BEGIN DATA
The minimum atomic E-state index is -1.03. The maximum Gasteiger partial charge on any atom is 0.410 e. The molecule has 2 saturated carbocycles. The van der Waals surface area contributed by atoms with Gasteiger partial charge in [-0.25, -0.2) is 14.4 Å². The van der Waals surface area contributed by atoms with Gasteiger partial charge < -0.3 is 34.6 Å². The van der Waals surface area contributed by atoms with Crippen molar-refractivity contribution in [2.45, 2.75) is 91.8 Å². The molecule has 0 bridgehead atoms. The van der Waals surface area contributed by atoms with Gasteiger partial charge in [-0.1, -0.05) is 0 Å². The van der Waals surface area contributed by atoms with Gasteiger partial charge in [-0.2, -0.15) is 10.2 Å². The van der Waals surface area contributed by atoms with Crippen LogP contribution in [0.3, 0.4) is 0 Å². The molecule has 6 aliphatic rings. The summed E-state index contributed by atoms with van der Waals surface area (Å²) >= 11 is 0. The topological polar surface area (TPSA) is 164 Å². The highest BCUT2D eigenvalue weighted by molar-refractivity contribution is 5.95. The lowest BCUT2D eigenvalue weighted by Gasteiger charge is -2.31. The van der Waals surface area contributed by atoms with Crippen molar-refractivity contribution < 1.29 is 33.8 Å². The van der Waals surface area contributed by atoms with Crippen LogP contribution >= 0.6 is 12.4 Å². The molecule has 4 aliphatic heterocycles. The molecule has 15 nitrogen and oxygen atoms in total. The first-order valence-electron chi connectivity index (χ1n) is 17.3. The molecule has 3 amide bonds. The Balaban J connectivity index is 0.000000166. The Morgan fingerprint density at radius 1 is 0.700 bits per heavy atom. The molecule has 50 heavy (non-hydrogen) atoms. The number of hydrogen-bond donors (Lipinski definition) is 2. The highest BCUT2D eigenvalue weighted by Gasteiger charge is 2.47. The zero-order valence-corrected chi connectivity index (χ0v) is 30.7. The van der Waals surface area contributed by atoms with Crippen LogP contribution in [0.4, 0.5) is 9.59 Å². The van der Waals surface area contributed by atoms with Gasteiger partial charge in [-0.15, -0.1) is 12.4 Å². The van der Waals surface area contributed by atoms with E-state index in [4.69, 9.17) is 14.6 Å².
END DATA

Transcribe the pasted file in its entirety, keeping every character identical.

The minimum atomic E-state index is -1.03. The maximum Gasteiger partial charge on any atom is 0.410 e. The molecule has 2 saturated carbocycles. The van der Waals surface area contributed by atoms with Gasteiger partial charge in [-0.25, -0.2) is 14.4 Å². The van der Waals surface area contributed by atoms with Gasteiger partial charge < -0.3 is 34.6 Å². The van der Waals surface area contributed by atoms with Crippen molar-refractivity contribution in [2.45, 2.75) is 91.8 Å². The molecule has 0 bridgehead atoms. The van der Waals surface area contributed by atoms with Gasteiger partial charge in [-0.1, -0.05) is 0 Å². The van der Waals surface area contributed by atoms with Gasteiger partial charge in [-0.2, -0.15) is 10.2 Å². The van der Waals surface area contributed by atoms with Crippen LogP contribution in [0.3, 0.4) is 0 Å². The molecule has 6 aliphatic rings. The summed E-state index contributed by atoms with van der Waals surface area (Å²) >= 11 is 0. The topological polar surface area (TPSA) is 164 Å². The highest BCUT2D eigenvalue weighted by molar-refractivity contribution is 5.95. The lowest BCUT2D eigenvalue weighted by Gasteiger charge is -2.31. The van der Waals surface area contributed by atoms with Crippen molar-refractivity contribution < 1.29 is 33.8 Å². The van der Waals surface area contributed by atoms with Crippen LogP contribution >= 0.6 is 12.4 Å². The molecule has 4 aliphatic heterocycles. The molecule has 15 nitrogen and oxygen atoms in total. The first-order valence-electron chi connectivity index (χ1n) is 17.3. The molecule has 3 amide bonds. The Balaban J connectivity index is 0.000000166. The Morgan fingerprint density at radius 1 is 0.700 bits per heavy atom. The molecule has 50 heavy (non-hydrogen) atoms. The number of hydrogen-bond donors (Lipinski definition) is 2. The highest BCUT2D eigenvalue weighted by Gasteiger charge is 2.47. The zero-order valence-corrected chi connectivity index (χ0v) is 30.7. The van der Waals surface area contributed by atoms with Crippen LogP contribution in [0.4, 0.5) is 9.59 Å². The van der Waals surface area contributed by atoms with Gasteiger partial charge in [-0.15, -0.1) is 12.4 Å². The van der Waals surface area contributed by atoms with E-state index in [4.69, 9.17) is 14.6 Å².